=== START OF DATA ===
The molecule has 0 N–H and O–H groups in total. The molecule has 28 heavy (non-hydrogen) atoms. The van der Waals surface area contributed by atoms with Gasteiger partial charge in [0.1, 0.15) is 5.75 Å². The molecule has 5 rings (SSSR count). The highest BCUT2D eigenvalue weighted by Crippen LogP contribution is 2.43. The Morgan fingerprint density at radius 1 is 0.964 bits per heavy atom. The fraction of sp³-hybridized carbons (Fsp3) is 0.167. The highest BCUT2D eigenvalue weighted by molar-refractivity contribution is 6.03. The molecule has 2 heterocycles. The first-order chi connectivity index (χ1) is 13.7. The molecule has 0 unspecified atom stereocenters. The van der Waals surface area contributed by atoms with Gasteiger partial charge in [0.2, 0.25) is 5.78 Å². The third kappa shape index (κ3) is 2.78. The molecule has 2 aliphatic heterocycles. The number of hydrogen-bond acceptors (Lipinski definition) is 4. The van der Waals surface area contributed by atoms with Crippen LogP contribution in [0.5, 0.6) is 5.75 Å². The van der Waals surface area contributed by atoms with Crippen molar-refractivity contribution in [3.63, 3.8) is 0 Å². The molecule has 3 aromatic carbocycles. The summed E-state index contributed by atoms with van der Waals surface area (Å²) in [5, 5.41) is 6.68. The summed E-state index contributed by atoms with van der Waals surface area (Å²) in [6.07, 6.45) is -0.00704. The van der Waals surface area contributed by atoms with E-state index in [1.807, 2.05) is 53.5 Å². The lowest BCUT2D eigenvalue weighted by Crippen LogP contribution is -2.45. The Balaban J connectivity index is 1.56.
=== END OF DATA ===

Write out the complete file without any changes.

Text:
The molecule has 0 N–H and O–H groups in total. The molecule has 28 heavy (non-hydrogen) atoms. The van der Waals surface area contributed by atoms with Gasteiger partial charge in [0.1, 0.15) is 5.75 Å². The molecule has 5 rings (SSSR count). The highest BCUT2D eigenvalue weighted by Crippen LogP contribution is 2.43. The Morgan fingerprint density at radius 1 is 0.964 bits per heavy atom. The fraction of sp³-hybridized carbons (Fsp3) is 0.167. The highest BCUT2D eigenvalue weighted by molar-refractivity contribution is 6.03. The molecule has 2 heterocycles. The first-order chi connectivity index (χ1) is 13.7. The molecule has 0 unspecified atom stereocenters. The van der Waals surface area contributed by atoms with Gasteiger partial charge in [0.2, 0.25) is 5.78 Å². The third kappa shape index (κ3) is 2.78. The molecule has 2 aliphatic heterocycles. The number of hydrogen-bond acceptors (Lipinski definition) is 4. The van der Waals surface area contributed by atoms with Crippen LogP contribution in [0.5, 0.6) is 5.75 Å². The van der Waals surface area contributed by atoms with Crippen molar-refractivity contribution in [3.63, 3.8) is 0 Å². The molecule has 3 aromatic carbocycles. The summed E-state index contributed by atoms with van der Waals surface area (Å²) in [5, 5.41) is 6.68. The summed E-state index contributed by atoms with van der Waals surface area (Å²) in [6.07, 6.45) is -0.00704. The van der Waals surface area contributed by atoms with E-state index in [1.807, 2.05) is 53.5 Å². The lowest BCUT2D eigenvalue weighted by Crippen LogP contribution is -2.45. The Balaban J connectivity index is 1.56.